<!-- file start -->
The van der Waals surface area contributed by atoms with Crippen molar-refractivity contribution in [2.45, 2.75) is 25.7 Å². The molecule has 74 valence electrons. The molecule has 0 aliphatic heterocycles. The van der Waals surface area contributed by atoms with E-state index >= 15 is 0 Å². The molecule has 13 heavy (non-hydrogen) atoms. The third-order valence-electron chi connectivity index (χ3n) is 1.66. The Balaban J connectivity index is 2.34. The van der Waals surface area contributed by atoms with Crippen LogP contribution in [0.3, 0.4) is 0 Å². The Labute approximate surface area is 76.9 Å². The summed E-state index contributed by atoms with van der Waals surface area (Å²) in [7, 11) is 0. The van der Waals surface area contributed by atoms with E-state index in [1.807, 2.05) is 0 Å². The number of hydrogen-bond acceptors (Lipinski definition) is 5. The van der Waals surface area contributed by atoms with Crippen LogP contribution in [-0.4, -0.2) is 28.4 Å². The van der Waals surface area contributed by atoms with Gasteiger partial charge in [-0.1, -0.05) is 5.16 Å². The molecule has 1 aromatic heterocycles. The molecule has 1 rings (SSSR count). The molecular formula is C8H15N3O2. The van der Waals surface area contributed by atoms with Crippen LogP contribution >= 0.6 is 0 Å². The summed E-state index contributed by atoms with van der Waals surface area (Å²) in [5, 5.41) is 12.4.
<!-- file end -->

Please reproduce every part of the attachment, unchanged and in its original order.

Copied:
The van der Waals surface area contributed by atoms with Crippen molar-refractivity contribution in [2.45, 2.75) is 25.7 Å². The molecule has 74 valence electrons. The molecule has 0 aliphatic heterocycles. The van der Waals surface area contributed by atoms with E-state index >= 15 is 0 Å². The molecule has 13 heavy (non-hydrogen) atoms. The third-order valence-electron chi connectivity index (χ3n) is 1.66. The Balaban J connectivity index is 2.34. The van der Waals surface area contributed by atoms with Crippen LogP contribution in [0.3, 0.4) is 0 Å². The Labute approximate surface area is 76.9 Å². The summed E-state index contributed by atoms with van der Waals surface area (Å²) in [7, 11) is 0. The van der Waals surface area contributed by atoms with E-state index in [1.807, 2.05) is 0 Å². The number of hydrogen-bond acceptors (Lipinski definition) is 5. The van der Waals surface area contributed by atoms with Crippen LogP contribution in [-0.4, -0.2) is 28.4 Å². The van der Waals surface area contributed by atoms with Gasteiger partial charge in [-0.1, -0.05) is 5.16 Å². The molecule has 1 aromatic heterocycles. The molecule has 1 rings (SSSR count). The molecular formula is C8H15N3O2. The van der Waals surface area contributed by atoms with Crippen LogP contribution >= 0.6 is 0 Å². The summed E-state index contributed by atoms with van der Waals surface area (Å²) in [5, 5.41) is 12.4.